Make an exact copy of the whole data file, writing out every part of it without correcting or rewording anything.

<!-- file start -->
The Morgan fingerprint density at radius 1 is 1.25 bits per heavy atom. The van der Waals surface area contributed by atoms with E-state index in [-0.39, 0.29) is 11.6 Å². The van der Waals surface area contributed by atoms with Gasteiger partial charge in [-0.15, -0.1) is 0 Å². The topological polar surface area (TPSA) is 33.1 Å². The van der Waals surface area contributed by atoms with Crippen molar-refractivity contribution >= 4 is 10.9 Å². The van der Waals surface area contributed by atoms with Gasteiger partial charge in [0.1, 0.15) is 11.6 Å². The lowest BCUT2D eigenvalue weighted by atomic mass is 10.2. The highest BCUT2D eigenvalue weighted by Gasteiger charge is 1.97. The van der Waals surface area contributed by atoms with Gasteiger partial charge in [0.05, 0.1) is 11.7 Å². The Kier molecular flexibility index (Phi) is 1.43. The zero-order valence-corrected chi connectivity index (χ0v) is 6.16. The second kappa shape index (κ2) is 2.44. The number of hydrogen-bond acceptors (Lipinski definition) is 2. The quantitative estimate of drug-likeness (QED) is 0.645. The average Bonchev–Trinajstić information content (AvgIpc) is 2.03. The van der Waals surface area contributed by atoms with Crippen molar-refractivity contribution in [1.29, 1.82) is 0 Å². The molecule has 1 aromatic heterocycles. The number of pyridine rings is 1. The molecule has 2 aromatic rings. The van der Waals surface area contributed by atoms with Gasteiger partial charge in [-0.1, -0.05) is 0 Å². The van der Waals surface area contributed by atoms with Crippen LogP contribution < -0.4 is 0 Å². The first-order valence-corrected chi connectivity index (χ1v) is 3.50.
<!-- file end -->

The Morgan fingerprint density at radius 1 is 1.25 bits per heavy atom. The van der Waals surface area contributed by atoms with E-state index in [-0.39, 0.29) is 11.6 Å². The van der Waals surface area contributed by atoms with Gasteiger partial charge in [-0.15, -0.1) is 0 Å². The topological polar surface area (TPSA) is 33.1 Å². The van der Waals surface area contributed by atoms with Crippen molar-refractivity contribution >= 4 is 10.9 Å². The van der Waals surface area contributed by atoms with Gasteiger partial charge in [0.1, 0.15) is 11.6 Å². The lowest BCUT2D eigenvalue weighted by atomic mass is 10.2. The highest BCUT2D eigenvalue weighted by Gasteiger charge is 1.97. The van der Waals surface area contributed by atoms with Gasteiger partial charge in [0.05, 0.1) is 11.7 Å². The Kier molecular flexibility index (Phi) is 1.43. The zero-order valence-corrected chi connectivity index (χ0v) is 6.16. The second kappa shape index (κ2) is 2.44. The number of hydrogen-bond acceptors (Lipinski definition) is 2. The quantitative estimate of drug-likeness (QED) is 0.645. The average Bonchev–Trinajstić information content (AvgIpc) is 2.03. The van der Waals surface area contributed by atoms with Crippen molar-refractivity contribution in [1.29, 1.82) is 0 Å². The molecule has 1 aromatic heterocycles. The number of pyridine rings is 1. The molecule has 2 aromatic rings. The van der Waals surface area contributed by atoms with Gasteiger partial charge in [-0.1, -0.05) is 0 Å². The van der Waals surface area contributed by atoms with Crippen LogP contribution < -0.4 is 0 Å². The first-order valence-corrected chi connectivity index (χ1v) is 3.50.